being necessary to the very existence of these separate units as a nation, that there should be one head of the national organisation. As Homer makes his chieftain say: “Let not all of us chieftains assume to be kings, the sovereignty of many is not a good thing: let there be one sovereign, one king, him to whom Jupiter has given the sceptre and the charters of empire, that he may reign over us;"* but this one monarch among monarchs was far from being what we understand by an imperial despot. The great council of the nation in which all the chiefs met was the really ruling power. Peace and war were determined in the council of the Homeric heroes, in the senate of the Sabine and Latin kings, and in the meetings of German chieftains in the royal tent. The public assemblies of the Franks and Lombards, like the Homeric agora are only for the purpose of promulgating the decrees of the kings and nobles, not for giving an opportunity to the assembled commons to put any veto upon them. The difference is at this period much less between the king and the nobles than between the nobles and the lower class. None except the ήρωες, the ηγήτορες ήδε μέδοντες are called on to address the Homeric assemblies, and Ulysses characterises the δήμου ανήρ as ούτε ποτ' εν πολέμω έναρίθμιος, ούτ' ενί βουλή. Thus the Homeric heroes had segregated themselves from the mass of the people, who owed them allegiance as chiefs very much as the eldermen of the Anglo-Saxons, or the dukes of Germany. They lost their power for perhaps the same reason as the former,—the carelessness of the people whether they changed masters or not. The Dorian invasion was a coup d'état precisely similar to the abortive attempt of the Danes, and the successful stroke of the Normans.

ου μέν πως πάντες βασιλεύσομεν ενθάδ' 'Αχαιοί: ουκ αγαθόν πολυκοιρανίη· είς κoίρανος έστω, είς βασιλευς, η έδωκα Κρόνου παίς αγκυλομήτεω σκήπτρόν τ' ήδέ θέμιστας, ίνα σφίσιν εμβασιλεύη.-ΙΙ. ii. 203, sqα.

f Grote, H. of Greece, ii. 93.

Iliad, ii. 202.




“ The world is a great wilderness, wherein mankind have wandered and jostled one another about from the creation. Some have removed by necessity, and others by choice. One nation has been fond of seizing what another was tired of possessing, and it will be difficult to point out the country which is to this day in the hands of its first inhabitants."- BOLINGBROKE.

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The simple idea of a fundamental aristocracy is that of a body of men of the same race, language, pursuits, feelings, tastes, and rights, settled as masters in a land where dwells also another population inferior in energy, character, and power.

There are two ways in which this duplicity of population arises, either by invasion of the superior race, or by immigration of the inferior. The Normans invaded the land of the Anglo-Saxons, the Dorians that of the Laconians, the Megarians that of the Mariandynians, the Ionians that of the old Atticans, the Lucumones that of the primitive Tuscans, the Franks that of the Gauls and their earlier conquerors; and each of these conquering tribes became an aristocracy by right of the sword: or, being in undisturbed possession of the land, tribes like the ancestors of the Roman patricians and the Eupatridæ of Athens invite or tolerate peaceful settlers from other places, on terms dictated by the original inhabitants.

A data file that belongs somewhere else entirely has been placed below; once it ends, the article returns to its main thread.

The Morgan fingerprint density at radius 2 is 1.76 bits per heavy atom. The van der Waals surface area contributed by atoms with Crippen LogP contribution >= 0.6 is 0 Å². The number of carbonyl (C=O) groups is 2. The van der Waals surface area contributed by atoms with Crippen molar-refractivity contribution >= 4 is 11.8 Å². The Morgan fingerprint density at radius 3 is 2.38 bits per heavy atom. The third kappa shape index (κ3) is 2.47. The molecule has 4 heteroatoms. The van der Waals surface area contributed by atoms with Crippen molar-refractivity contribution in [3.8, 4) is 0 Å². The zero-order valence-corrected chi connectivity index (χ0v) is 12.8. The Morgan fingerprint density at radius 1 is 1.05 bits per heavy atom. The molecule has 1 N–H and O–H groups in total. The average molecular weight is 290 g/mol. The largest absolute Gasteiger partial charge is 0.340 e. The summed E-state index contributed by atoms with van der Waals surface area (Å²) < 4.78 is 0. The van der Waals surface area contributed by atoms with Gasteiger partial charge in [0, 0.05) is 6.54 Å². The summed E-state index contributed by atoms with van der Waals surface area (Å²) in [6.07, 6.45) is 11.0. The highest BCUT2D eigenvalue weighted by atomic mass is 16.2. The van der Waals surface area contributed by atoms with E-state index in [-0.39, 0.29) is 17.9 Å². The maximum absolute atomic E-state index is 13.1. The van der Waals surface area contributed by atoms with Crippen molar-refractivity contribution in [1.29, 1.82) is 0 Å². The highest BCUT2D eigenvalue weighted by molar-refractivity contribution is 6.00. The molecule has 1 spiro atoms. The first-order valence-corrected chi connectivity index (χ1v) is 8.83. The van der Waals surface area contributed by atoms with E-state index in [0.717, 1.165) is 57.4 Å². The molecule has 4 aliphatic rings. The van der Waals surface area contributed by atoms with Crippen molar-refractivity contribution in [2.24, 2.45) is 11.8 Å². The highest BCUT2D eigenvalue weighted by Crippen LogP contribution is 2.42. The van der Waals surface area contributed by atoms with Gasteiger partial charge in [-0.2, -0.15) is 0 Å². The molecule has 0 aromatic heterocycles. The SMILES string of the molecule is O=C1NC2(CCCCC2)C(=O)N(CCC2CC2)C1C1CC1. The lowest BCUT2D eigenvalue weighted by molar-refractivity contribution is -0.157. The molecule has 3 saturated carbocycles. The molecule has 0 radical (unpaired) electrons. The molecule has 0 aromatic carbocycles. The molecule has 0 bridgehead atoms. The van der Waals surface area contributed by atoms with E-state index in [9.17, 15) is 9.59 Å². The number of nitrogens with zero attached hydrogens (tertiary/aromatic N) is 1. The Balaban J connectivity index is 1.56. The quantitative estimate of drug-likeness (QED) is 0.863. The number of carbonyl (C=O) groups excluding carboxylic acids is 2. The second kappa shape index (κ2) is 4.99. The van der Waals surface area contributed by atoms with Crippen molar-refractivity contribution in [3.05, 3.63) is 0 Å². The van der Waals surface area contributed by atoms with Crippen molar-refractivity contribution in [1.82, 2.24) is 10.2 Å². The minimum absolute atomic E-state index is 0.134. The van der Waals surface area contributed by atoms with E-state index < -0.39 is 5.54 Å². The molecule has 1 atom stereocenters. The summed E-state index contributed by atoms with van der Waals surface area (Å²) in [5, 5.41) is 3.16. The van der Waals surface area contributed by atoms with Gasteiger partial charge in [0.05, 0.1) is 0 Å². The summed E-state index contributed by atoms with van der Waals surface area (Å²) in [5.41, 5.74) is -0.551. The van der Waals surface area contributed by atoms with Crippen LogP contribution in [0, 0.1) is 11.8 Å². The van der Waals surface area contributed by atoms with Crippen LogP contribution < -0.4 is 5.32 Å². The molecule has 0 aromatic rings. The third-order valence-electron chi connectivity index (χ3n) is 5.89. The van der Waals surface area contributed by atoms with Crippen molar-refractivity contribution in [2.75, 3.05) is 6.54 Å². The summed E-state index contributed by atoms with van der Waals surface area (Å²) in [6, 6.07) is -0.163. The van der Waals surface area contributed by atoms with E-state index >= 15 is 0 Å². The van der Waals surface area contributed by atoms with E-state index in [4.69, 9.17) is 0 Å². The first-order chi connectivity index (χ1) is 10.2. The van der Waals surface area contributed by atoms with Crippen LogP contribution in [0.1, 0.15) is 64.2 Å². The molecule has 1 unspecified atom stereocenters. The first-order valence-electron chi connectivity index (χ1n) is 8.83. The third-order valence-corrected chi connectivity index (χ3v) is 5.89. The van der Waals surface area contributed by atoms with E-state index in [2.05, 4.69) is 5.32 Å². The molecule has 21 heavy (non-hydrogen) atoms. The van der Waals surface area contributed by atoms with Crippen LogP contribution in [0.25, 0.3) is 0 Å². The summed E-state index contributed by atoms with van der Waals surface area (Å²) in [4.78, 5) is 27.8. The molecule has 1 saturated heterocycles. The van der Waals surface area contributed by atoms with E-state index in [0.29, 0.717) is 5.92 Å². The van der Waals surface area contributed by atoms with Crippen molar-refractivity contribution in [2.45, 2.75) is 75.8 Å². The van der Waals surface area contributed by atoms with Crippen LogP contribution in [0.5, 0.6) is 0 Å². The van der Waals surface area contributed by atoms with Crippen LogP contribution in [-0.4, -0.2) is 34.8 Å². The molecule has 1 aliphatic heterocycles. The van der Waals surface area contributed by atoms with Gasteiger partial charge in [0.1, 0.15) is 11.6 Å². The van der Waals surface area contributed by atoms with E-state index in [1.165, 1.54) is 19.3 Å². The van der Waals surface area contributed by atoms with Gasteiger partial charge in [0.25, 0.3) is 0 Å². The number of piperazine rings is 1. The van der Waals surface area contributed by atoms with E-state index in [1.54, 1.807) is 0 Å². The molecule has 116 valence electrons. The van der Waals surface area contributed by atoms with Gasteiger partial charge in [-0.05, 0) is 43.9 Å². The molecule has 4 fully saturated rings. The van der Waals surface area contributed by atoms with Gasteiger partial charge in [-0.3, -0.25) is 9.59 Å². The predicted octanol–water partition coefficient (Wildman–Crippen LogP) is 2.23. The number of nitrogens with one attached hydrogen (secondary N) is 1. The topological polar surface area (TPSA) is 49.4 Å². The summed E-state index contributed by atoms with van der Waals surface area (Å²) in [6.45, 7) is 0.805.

Either course draws the broad line between aristocrats or patricians on the one hand, and the common serfs or

plebeians on the other, but there is of course an infinity of little distinctions caused by the difference in the origin of this relation. In invasions the conquerors generally can impose their own terms, however harsh, upon their subjects ; in cases where the subjects immigrate, the terms offered must not be such as to deter the immigrating people, though often a weak and peaceful tribe will readily submit to the severest terms from one spoiler, rather than be the prey for which a dozen spoilers contend.

In the result it generally signifies little which branch of the population was first on the soil, for the higher race ever tries to extend the privileges which it has won or reserved to itself, and the other seeks a gradual emancipation from the yoke which necessity, or a preference among necessities, imposed upon them.

them. This simplifies our view immensely, for to all practical purposes we shall be correct in saying that the first scene of the drama of national life opens with the settlement of a few conquerors in the land of a subjugated people, whom, with the land of which they are considered little else than the live stock, the conquerors parcel out among themselves according to the feudal maxim, “ Nulle terre sans seigneur.” This is, in the history of separate nations, the point of departure which historians who aim at exactness generally select. Before that crisis, the records of the prenational existence present to the despondent inquirer an unwieldy mass, respecting which it may reasonably be doubted whether we should most lament the vagueness of the whole, or the manifest falsehood of the greater part.

A striking characteristic attracts to the memory of the invaders all that admiration which we feel for those who have been an object of fear to others, and whom time alone prevents from inspiring fear in ourselves. A small horde of men receives the homage of a nation of subjects. Their inferiority in number is compensated by their su